The "Gunslinger Days" of buying property in Mexico are over, having given way to U.S. Title Insurance and bonded escrow accounts. During the last ten years, property in Mexico has become a lucrative and viable investment strategy, bringing with it a new breed of sophisticated investors. U.S. title insurance, bonded escrow accounts and comprehensive title searches are the norm, making owning property in Mexico easier and safer than ever. US-based mortgage conduits are entering the marketplace allowing Americans to leverage the substantial equity found in their primary US residence to collateralize the purchase of a second home in Mexico. Today, there are established and well defined rules regarding non-Mexicans owning land in Mexico, put in place to protect foreign ownership rights and to promote the sale of real estate to foreign investors.

The key is a safe, established and perpetually renewable Mexican Property Trust called a "Fideicomiso". With the advent of the North American Treaty Agreement, the Mexican government recognized that it was critical to make foreign investment in Mexico safer and easier than ever. Because the Mexican constitution prohibits foreigners from purchasing or owning real estate within 60 miles of an international border or within 30 miles of the Mexican Coast, a new, safe method of holding title was created. This new instrument, modeled after the one in Monaco, allows ownership through a Mexican Property Trust, called a "Fideicomiso".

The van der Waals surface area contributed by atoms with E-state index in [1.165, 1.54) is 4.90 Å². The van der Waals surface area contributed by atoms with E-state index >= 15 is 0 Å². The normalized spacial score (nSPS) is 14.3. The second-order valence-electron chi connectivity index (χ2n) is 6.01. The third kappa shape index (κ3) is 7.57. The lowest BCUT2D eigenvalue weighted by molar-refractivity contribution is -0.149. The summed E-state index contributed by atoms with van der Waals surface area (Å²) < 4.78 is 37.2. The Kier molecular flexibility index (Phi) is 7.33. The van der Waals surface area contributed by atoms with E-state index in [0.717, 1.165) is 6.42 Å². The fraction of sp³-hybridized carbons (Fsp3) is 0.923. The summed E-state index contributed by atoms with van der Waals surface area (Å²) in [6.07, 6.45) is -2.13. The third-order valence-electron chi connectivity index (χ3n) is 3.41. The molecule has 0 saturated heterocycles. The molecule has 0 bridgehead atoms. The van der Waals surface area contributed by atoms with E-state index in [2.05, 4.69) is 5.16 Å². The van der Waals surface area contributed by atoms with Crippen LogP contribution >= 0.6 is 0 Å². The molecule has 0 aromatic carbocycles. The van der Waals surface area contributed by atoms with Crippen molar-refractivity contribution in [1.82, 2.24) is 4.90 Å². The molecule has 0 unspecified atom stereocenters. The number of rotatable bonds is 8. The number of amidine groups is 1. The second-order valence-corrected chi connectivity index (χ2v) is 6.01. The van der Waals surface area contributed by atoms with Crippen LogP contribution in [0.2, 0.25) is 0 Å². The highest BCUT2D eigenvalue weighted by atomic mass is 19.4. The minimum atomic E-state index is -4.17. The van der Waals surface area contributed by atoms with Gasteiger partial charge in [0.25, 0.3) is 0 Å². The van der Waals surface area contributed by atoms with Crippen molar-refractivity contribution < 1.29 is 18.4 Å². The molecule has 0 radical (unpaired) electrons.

This is a trust agreement, much like an estate trust, giving the buyer all the rights of ownership. The Department of Foreign Affairs in Mexico City issues a permit to a Mexican Bank of your choice, allowing the bank to act as purchaser for the property. This is not an asset of the bank. The bank acts as the "Trustee" for the Trust. A Fideicomiso is not to be confused with a "land lease”. The property you buy is placed in a trust with you named as the Beneficiary of the Trust - you are not a lessee. If the property you purchase is already held in a Trust, you have the option of assuming that Trust, or having the property vested in a new Trust. Much like Living Wills or Estate Trusts in the U.S., the Mexican Bank, or Trustee, takes instructions only from the Beneficiary of the Trust (you). The Beneficiary has all the rights of a property owner in the U.S. or Canada, which include the following:

• To use, occupy and possess the property.
• To build on the property or otherwise improve it.
• To rent the property.
• To sell the property (by instructing the Trustee to transfer the rights to another qualified owner).
• To bequeath the property to an inheritor.
The initial term of the trust is 50 years, and it can be renewed for additional periods of 50 years indefinitely, providing for long-term control of the asset.

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